Thursday, April 30, 2009

You can't spell 'Alex Rodriguez' without AIG

People probably will spend 22 bucks to read about Alex Rodriguez since the public appetite is whetted for scandal.

It's better from a mental health point of view to only concern yourself with this Narcissus in pinstripes only in terms of his statistical impact on a ball game, which of course, means that your interest might be piqued because A-Rod, according to the New York Daily News story, is accused ... "of 'pitch tipping' when he was with the Rangers — letting a friendly opponent at the plate know which pitch was coming in lopsided games." That might be worse than the 'roids.

Stripping him of all the A-Rod artifice seems like a fitting punishment, since he did eff up royally. This is all about keeping in mind that there is always some pretty good scratch to be made ballyhooing a sports scandal at a time of great upheaval. It draws eyes away from the real outrages, of which there seem to be a lot of in the United States these days.

The beauty of it is that it's not hard to find like-minded people who also refuse to play ball. With all due respect to Selena Roberts, being told a thickheaded jock possibly shooting steroids as far back as high school and such is like being told a lot of Hollywood actresses are bulimic. Well, duh! Paraphrasing the late, great David Foster Wallace, it's one of those things it's better not to know about. It kind of spoils the whole sustaining illusion that keeps the sports-industrial complex going, which is that you or I could do what Alex Rodriguez does. You have to start taking steroids in high school? Forget it.

That's not to cast aspersions on Ms. Roberts. Plenty of people, including ShysterBall, which noted that much of her reporting on the 2006 Duke lacrosse case did not hold water, are doing that already. (Granted, a lot of people got taken in by the Duke story, and you know how that turned out: The prosecutor got disbarred.) At the end of the day, sportswriters are mostly entertainers, just less well paid and schlumpier than most athletes and performers. By and large, they do not write with the aim of increasing understanding, stimulating serious thought, doing public good or respecting the right to due process.

They're trying to write something people will read, which is still noble. Roberts is keeping us entertained and presumably got a Jesus-big advance for the third major Yankees-focused book to come out in the past three months in the past three months of so. (Previously there was Joe Torre's The Yankee Years and Jeff Pearlman's bio of Roger Clemens, The Rocket Who Fell To Earth. It promises to be a lulu:
Rumoured to be on the verge of a personal and professional collapse so profound it would rate as one of the most dramatic falls in major league history. Through exhaustive reporting and interviews, Roberts will detail A-Rod as a plunge-in-progress, a once-in-a-generation baseball talent tortured by an internal struggle between the polished family man he wants to be and the unabashed hedonist he has become. The storyline will include his dalliances with strippers, infatuation with Madonna, details of his record-breaking $315-million contract, shady real estate empire and further evidence of steroid use, but will also tunnel deeper into his behavior. Roberts will reveal the root of Alex's identity crisis - the night his father abandoned him - and, in so doing, answer the question: who is the real A-Rod?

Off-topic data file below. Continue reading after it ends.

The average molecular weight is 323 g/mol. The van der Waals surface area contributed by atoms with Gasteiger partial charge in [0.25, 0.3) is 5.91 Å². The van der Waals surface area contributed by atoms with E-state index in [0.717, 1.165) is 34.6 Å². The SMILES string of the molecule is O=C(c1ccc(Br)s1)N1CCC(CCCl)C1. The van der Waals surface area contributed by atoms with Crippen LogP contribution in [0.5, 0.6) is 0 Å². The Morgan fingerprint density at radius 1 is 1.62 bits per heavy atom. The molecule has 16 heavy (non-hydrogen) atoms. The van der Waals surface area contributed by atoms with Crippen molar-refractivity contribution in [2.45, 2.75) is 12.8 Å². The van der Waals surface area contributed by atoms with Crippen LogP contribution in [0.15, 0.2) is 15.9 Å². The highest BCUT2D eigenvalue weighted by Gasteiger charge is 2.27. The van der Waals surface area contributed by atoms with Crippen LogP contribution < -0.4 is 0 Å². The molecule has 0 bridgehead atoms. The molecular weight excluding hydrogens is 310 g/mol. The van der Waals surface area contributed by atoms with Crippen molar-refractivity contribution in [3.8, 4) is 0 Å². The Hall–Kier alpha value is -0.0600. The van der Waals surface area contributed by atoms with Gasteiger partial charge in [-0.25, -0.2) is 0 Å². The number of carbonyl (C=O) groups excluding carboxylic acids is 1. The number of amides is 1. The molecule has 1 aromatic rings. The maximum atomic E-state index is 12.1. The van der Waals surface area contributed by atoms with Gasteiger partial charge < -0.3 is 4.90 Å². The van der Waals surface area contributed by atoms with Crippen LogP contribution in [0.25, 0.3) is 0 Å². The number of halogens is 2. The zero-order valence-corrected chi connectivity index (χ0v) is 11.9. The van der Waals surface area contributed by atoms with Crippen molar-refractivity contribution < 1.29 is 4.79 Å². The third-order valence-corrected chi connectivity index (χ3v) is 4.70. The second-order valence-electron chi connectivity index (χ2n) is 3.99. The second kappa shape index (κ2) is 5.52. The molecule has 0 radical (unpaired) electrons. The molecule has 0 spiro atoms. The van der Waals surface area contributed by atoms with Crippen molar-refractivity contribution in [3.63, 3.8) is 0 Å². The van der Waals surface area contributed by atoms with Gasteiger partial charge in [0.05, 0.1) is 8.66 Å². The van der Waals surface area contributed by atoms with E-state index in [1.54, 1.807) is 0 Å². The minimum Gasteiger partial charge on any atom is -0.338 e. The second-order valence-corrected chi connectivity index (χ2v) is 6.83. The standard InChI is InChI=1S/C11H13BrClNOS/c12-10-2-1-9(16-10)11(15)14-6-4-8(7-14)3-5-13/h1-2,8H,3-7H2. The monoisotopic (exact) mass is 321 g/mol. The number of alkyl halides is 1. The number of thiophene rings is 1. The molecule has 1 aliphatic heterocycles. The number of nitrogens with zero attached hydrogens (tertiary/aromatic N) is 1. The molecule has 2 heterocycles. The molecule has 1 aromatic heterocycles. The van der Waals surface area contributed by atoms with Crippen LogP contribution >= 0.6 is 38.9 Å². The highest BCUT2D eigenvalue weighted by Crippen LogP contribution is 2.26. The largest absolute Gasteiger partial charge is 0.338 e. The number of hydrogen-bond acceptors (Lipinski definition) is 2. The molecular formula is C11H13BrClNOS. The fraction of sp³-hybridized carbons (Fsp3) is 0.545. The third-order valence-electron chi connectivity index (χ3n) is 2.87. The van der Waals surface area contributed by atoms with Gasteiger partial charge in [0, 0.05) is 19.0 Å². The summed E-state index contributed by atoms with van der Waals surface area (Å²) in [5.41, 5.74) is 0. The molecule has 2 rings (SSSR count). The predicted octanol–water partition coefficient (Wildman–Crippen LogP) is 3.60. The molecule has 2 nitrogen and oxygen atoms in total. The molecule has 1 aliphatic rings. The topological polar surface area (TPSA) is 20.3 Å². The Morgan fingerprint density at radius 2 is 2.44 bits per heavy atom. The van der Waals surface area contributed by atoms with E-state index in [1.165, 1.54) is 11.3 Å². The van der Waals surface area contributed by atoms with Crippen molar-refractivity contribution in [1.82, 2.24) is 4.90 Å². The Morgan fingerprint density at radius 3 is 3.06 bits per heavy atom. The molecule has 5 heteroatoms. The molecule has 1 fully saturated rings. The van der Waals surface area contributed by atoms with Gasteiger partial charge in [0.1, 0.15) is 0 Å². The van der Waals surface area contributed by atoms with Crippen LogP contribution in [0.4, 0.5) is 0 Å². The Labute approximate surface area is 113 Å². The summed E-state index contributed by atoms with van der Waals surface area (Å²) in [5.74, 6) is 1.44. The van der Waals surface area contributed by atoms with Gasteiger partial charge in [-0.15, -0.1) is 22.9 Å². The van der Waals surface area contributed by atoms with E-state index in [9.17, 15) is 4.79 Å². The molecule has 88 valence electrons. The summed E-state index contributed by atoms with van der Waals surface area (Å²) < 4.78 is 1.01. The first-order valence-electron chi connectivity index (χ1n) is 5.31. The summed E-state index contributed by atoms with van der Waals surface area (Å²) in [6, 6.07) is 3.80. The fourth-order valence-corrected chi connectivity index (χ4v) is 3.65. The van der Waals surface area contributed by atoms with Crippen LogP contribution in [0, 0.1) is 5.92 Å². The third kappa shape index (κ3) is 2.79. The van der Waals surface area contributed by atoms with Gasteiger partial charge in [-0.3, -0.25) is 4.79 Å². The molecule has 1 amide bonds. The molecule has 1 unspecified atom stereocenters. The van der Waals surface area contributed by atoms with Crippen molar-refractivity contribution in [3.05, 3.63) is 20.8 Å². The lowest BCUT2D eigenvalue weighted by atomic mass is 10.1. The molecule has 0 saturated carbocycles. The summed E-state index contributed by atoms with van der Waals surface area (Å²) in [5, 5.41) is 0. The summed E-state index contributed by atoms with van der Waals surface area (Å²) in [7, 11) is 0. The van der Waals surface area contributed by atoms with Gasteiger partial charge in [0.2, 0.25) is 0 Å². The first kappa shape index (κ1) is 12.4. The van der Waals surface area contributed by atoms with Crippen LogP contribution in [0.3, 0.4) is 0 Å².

Let the record show that the witness made the "What-ever" sign with his thumbs and forefingers, like the kids did. The upshot is this has no impact on one's appreciation of baseball. It's probably good for someone who feels like he's going out of the house naked if he doesn't have a morning shot of Haterade.

You don't have to get sucked in. Enjoy the game for the game's sake.

There are tens of thousands of people who will attend a major league baseball game this summer without having devoted a second to thinking about what Alex Rodriguez did, who he did, how he did it or where he did it. That's not keeping one's head in the sand, because the Baseball Hall of Fame voting could be a full-on gong show for the next 10-20 years in the wake of the juiced-ball era and the perception steroids fueled the home run explosion of the 1990s and early 2000s.

Really, though, it's not a revelation that people who are disproportionately rewarded for being able to perform a socially irrelevant act like hitting home runs can be needy and emotionally fragile, and capable of rotten behaviour. Make no mistake about that. That's not keeping one's head in the sand, it's just some cagey compartmentalizing.

A-Rod took steroids while with Yankees, and as teen, claims new book (New York Daily News)
Thirteen thoughts on the baseball Judas (Feb. 10, 2009)

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